Potential center free agents this summer include the big names that the Celtics likely cannot afford (Tyson Chandler, Nene) as well as guys like Samuel Dalembert, Jeff Foster, Dan Gadzuric and Alexis Ajinca. There also are restricted free agents like Marc Gasol, but again it’s not likely the Celtics could make a big enough offer that the “home” team wouldn’t match. (And who knows what the rules will be in a new CBA.) Maybe a trade is a better option. But one thing the Celtics need to do is get a center who can give them some points in the paint and defense.

Boston also needs to get younger and more athletic off the bench. To have an energy group of guys that can get some easy buckets when they are in.

The Celtics may be bringing back their core, but changes are coming. They need to if they want to get past Miami or Chicago next season.

Zach LaVine edges Aaron Gordon in epic, insane Dunk Contest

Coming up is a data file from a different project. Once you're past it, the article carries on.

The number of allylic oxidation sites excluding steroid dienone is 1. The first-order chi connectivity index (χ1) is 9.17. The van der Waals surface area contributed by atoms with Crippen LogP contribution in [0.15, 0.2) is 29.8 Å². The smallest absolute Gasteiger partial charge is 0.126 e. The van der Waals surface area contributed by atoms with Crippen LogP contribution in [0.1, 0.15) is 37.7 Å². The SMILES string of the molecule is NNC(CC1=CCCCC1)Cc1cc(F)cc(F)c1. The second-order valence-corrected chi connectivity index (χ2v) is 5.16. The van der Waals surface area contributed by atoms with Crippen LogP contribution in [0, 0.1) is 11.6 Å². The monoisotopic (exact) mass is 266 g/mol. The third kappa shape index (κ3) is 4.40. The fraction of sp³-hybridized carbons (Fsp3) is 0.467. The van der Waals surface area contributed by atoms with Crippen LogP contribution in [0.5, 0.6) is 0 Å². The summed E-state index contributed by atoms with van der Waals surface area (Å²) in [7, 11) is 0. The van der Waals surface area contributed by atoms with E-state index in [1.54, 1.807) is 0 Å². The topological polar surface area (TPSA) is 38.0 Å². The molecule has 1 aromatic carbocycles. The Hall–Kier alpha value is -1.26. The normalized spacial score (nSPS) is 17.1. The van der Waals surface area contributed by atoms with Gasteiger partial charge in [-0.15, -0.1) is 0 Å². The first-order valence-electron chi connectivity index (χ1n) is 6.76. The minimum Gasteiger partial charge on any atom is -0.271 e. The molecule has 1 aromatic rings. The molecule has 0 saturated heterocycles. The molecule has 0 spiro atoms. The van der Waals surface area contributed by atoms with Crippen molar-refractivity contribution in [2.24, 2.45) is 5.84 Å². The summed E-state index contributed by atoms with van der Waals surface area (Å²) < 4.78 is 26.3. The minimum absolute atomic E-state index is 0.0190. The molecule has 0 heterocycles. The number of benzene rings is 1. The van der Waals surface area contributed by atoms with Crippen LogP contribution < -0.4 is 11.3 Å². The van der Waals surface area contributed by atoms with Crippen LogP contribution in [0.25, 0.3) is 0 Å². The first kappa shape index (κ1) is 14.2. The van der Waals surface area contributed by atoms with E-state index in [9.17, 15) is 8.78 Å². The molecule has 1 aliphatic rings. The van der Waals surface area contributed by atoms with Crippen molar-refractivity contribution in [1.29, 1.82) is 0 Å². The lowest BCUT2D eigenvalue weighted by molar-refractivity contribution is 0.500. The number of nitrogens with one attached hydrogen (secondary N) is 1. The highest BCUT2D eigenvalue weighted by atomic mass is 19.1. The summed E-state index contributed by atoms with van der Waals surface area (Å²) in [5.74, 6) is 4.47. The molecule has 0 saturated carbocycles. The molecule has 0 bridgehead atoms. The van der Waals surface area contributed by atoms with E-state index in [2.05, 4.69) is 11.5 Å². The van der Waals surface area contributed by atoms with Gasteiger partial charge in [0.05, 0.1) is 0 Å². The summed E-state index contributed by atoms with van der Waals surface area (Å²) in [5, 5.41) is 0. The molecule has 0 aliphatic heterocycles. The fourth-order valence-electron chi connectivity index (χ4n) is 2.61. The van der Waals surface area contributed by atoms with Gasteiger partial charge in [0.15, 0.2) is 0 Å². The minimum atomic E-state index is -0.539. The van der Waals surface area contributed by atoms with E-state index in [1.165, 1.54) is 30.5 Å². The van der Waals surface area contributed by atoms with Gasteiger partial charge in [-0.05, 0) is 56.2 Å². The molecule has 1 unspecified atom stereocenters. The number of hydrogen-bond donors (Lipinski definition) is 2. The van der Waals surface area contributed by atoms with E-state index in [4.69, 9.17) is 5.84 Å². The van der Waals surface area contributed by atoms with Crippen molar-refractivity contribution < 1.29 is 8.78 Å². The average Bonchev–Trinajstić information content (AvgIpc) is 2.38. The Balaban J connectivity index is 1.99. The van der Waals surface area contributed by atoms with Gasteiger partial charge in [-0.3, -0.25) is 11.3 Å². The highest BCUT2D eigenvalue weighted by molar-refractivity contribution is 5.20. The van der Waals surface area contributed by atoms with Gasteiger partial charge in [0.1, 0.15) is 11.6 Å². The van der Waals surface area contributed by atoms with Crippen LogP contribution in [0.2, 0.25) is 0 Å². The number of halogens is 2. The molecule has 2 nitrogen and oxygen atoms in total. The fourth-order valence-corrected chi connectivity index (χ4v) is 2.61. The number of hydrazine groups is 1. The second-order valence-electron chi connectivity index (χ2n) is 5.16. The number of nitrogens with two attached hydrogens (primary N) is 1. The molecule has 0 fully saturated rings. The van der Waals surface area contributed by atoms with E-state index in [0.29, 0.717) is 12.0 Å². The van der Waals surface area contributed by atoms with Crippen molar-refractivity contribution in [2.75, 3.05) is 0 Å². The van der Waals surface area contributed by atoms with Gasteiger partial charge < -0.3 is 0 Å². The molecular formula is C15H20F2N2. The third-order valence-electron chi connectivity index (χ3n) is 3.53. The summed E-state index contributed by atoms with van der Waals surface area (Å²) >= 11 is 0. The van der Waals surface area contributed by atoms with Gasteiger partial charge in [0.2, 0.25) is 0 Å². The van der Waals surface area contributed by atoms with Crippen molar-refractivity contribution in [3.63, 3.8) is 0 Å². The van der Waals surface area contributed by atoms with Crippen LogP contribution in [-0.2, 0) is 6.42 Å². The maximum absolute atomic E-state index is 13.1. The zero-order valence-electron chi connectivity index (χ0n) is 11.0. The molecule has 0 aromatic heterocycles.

Minnesota Timberwolves Zach LaVine slam dunks the ball during the NBA all-star skills competition in Toronto on Saturday, Feb. 13, 2016. (Mark Blinch/The Canadian Press via AP) MANDATORY CREDIT
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TORONTO — That. Was. Amazing.

In a dunk contest that will go down with the all-time greats — Jordan vs. Dominique, Dr. J from the free throw line — Minnesota’s Zach LaVine defended his dunk contest title. Barely. Because Orlando’s Aaron Gordon was doing dunks nobody had ever seen before.

And LaVine was bringing it just as hard.

The two men advanced to the finals — dismissing Will Barton and Andre Drummond, each of whom had good dunks — and that was when it got wild.

There were four second-round dunks, and four perfect scores of 50. (That was in spite of Shaq, who wanted to give nines for second attempts.)

The Air Canada Centre crowd was exploding with every dunk. The two men went to a dunk-off — and got two more 50s.

So they went to a second-round of overtime, where LaVine put up another 50 and won the contest.

Gordon was close to perfect. Zach LaVine can flat-out fly.

Magic’s Aaron Gordon with the over-the-mascot mad dunk

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TORONTO — Aaron Gordon was giving Zach LaVine all he could handle in the Dunk Contest.

He blew the lid off the Air Canada Centre with this dunk in the first round — and it wasn’t even his best dunk of the night. Never seen this before.

This dunk contest was awesome, so much more video to come.

Zach LaVine opens Slam Dunk Contest title defense with spectacular behind-the-back slam (VIDEO)